Tandoor Indian Grill
729 E. 3300 South, Salt Lake City ; 801-486-4542
Expect slow but amiable service and lots of beautifully executed Indian flavors. Vegetarian dishes are consistently good.
Hours: M-Th, 11 a.m.-9:30 p.m.; F-S, 11 a.m.-10 p.m.; Su, 11 a.m.-8 p.m.
Liquor: Beer & Wine
Reservations: Not accepted/necessary
Recommended Dishes: Keema dosa, dal makhani (kidney beans and lentils), palak paneer.
October 31, 2007
Sizzling vegetarian fare, but service curries no favor
By Vanessa Chang
I have a total aversion to buffets. I grew up on the open pans of mass-produced food sitting under heat lamps. But after traveling far and wide and enjoying many a sit-down meal, I couldn't willingly stomach food that had to be protected with a sneeze-guard. Much to the dismay of my parents, who adore Chinese buffets, I'm the complaining party that goes along because at least I know I will always enjoy the company, if not the fact that I'm paying $10 for a subpar meal.
I ate my words a few weeks back when friends and I lunched at Tandoor, The Indian Grill. Its strip-mall location didn't immediately impress. Who knew it housed a handful of well-prepared Indian food from all over the subcontinent for lunch buffet and sit-down dinner?
Most of the customers were there for one thing. Office workers, a few stragglers from the nail salon next door and neighborhood folks thought they were just in for a quick and affordable lunch. What we got instead from the buffet ($9.99) -- whose items rotate -- was a zippy paneer masala (homemade fresh cheese in creamy tomato curry, a la carte, $9.95), luscious chicken tikka (a la carte, $11.95) and unique Hyderabadi eggplant, with the ubiquitous starches, blistered naan and fragrant basmati rice.
Whatever the place lacks in décor, the food makes up for in gusto. That mysterious eggplant dish is beguiling because it uses tiny baby globe eggplants that are equatorially scored and stuffed with sesame-nut paste. The accompanying electric red-orange curry was flecked with extra garlic and infused with fennel to make it typically "Hyderabadi" -- so called for the south Indian city nowadays more famed for its resident software tech geniuses than its regional cuisine. On one occasion when we ordered this dish for dinner, we were told apologetically that the tiny eggplants weren't available and the dish wouldn't be as good. Not the typical level of dedication one usually finds on other Indian menus that focus entirely on the lovely cuisine of the north or that make only a short culinary foray south.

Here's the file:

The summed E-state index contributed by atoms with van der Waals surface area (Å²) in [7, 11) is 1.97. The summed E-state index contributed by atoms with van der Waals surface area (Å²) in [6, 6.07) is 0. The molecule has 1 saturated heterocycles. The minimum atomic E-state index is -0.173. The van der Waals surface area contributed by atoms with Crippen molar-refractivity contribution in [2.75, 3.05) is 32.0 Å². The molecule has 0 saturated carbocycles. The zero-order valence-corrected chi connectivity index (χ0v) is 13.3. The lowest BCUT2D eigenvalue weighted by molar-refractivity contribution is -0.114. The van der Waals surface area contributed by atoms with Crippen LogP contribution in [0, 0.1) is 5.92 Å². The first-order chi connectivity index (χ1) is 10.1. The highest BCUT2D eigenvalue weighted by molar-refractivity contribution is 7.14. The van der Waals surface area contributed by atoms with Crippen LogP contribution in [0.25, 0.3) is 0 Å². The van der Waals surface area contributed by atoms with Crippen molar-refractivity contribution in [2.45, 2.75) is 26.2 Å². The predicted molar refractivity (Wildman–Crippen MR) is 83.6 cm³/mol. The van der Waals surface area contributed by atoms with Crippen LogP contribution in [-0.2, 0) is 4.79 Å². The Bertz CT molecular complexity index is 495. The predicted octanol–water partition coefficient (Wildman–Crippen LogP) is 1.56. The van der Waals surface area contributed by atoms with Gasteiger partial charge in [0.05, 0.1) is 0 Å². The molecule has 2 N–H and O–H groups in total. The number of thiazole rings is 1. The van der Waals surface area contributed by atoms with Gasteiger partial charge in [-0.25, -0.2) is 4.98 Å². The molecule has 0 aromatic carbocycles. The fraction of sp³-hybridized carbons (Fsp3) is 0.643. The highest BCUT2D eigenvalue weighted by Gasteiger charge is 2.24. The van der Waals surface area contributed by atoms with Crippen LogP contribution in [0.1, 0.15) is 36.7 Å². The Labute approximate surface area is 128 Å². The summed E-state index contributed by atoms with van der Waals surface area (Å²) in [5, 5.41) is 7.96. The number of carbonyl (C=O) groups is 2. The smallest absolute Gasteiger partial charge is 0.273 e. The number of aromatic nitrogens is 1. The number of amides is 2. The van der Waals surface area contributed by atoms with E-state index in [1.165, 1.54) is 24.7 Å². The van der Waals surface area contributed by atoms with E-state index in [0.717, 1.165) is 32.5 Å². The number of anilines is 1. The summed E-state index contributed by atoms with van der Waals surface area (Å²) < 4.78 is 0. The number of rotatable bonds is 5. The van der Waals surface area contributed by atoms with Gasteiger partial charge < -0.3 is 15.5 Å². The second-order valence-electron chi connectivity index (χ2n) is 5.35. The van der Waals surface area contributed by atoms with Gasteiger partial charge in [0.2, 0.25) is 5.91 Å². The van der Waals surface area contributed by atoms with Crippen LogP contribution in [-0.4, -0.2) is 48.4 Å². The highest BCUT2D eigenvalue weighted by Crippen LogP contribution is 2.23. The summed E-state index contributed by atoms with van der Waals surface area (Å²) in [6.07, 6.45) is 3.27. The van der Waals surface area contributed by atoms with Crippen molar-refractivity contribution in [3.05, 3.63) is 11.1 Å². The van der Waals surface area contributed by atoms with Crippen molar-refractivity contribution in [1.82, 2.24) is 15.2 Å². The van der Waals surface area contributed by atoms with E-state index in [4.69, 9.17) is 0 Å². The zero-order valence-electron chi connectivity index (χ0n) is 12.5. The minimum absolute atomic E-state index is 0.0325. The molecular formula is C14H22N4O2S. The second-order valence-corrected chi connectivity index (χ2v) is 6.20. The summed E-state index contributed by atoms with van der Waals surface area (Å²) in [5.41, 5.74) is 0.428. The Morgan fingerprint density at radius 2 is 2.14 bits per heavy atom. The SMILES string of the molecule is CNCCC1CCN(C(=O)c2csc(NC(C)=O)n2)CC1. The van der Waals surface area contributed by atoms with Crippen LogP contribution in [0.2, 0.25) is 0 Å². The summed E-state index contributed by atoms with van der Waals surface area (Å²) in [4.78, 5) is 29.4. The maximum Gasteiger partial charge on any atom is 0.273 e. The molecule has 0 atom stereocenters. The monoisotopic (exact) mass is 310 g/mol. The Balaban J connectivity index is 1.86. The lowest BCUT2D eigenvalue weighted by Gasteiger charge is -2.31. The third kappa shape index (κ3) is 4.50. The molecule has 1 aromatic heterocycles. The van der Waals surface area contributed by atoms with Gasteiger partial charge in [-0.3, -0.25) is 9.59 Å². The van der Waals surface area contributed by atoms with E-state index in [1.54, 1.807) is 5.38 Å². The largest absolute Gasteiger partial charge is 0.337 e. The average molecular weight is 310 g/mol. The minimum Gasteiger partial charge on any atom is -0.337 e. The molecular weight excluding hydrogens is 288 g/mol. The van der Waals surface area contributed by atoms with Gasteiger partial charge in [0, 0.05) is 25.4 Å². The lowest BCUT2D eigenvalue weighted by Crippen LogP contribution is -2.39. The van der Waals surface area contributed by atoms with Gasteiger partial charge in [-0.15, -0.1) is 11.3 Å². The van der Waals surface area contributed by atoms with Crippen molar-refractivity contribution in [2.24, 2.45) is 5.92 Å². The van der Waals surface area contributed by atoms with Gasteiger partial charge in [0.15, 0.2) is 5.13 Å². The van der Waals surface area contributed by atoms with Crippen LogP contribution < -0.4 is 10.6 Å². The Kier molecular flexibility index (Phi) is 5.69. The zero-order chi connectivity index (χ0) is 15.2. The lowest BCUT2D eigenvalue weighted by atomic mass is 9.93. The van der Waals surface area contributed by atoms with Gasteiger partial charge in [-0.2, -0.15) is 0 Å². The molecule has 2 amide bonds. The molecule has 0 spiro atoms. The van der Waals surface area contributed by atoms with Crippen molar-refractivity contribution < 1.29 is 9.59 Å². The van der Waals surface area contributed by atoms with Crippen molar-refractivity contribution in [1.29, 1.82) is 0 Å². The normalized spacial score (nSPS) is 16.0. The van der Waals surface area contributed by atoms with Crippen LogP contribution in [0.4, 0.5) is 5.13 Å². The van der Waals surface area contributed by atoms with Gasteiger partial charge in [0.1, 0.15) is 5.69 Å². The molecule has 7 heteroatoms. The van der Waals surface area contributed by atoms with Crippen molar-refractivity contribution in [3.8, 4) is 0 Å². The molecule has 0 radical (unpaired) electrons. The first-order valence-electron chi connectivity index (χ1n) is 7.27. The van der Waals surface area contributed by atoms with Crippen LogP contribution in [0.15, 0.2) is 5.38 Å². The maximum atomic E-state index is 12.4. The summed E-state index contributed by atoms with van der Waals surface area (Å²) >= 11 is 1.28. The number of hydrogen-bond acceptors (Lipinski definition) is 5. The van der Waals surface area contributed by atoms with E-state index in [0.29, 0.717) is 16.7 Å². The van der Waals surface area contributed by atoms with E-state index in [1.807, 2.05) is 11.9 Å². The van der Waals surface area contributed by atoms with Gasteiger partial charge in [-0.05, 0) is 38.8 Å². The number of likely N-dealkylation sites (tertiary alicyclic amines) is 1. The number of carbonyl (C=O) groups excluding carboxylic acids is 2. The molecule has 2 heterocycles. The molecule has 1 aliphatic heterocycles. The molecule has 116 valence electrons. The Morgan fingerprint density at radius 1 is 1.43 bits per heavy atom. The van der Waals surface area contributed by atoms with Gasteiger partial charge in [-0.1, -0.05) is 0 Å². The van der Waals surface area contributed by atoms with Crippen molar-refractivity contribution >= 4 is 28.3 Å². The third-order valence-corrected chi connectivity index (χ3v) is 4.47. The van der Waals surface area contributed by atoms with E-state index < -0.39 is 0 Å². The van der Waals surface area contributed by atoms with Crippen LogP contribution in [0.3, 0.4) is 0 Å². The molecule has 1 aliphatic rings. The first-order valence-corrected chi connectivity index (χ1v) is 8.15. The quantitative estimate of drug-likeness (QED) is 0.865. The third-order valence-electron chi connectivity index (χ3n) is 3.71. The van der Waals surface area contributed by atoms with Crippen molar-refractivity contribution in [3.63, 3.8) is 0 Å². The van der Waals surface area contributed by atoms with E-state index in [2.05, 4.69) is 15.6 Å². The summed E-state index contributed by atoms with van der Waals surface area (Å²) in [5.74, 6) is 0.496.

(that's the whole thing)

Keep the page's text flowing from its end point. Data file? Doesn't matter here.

Tandoor takes the range seriously with a formidable menu that lists familiar curries, with Chinese inflected stir-fries and many South Asian specialties.
Like what, you ask? Try dosa ($8.95 to $9.95). Simply put, it's a mother of a crêpe, made from lentil or rice flour batter, pan-cooked until it's toffee-crisp on the exterior, then rolled and encased with fillings of your choice. My Taco Bell-loving friend likened it to "a burrito, but better." I would emphatically agree. Curried potatoes in the masala dosa ($8.95) or ground spiced lamb and peas in the keema dosa ($9.95) are consistently pleasing. It's large enough to share for a dinner party of four. But ordered a la carte, it's wonderfully complete with a bit of lentil soup (dal) and chutney.
In a previous life, the restaurant was Bombay Express. After undergoing new ownership and management, the interior, though still sparse, has improved with thoughtful flourishes in white tablecloths, sophisticated light fixtures and a mellow Indian soundtrack. The host and hostess have always been gracious and efficient. The scent of the place is alluring. The awkward pace of service and wait for your food are not.
Tandoor has inherited the previous restaurant's level of service -- affable, amiable, sometimes informative, but often stretched thin on nights that weren't particularly busy. The "help wanted" sign has been posted for a while now and I suppose it isn't until it comes down that this factor can be resolved. But the servers have always aimed to please with apologies where appropriate and genuine inquiries as to how we liked our meals, which usually have been "very well."
The few times the menu came short, oddly, were when we had meat dishes from the restaurant's namesake oven. The clay oven heat supposedly seared and cooked our tandoor chicken, available in white boneless meat or dark bone-in ($10.95), but it lacked in flavor compared to the vegetarian dishes, the menu's real strength, such as silky palak paneer, homemade cheese with spinach ($9.95). In general, vegetarian options were the most flavorful and consistently good. Dal makhani ($9.95) interestingly was cooked with kidney beans as well as the garlicky stewed lentils, but was beautiful when sopped up with the house flatbreads.
Few things in life are as satisfying or as simple as good bread, flat or leavened. Plain discs of plush naan with their blistered air pockets ($1.95), crisp whole wheat roti ($1.95) and cheesy kulchas ($2.95) all attest to the tandoor oven's transformative magic and overall allure. And when these things are in steady supply with a promise of good, affordable Indian cuisine, it can help ease the pain of a long dinner wait.
Tribune's rating system
1 star Good
2 stars Very good
3 stars Excellent
4 stars Extraordinary
$ Entree under $10
$$$$ Above $25
1 bell Quiet (under 65 decibles)
2 bells Can talk easily (65-70)
3 bells Talking somewhat difficult (70-75)
4 bells Raised voices (75-80)
A bomb Too noisy for normal conversation (80+)
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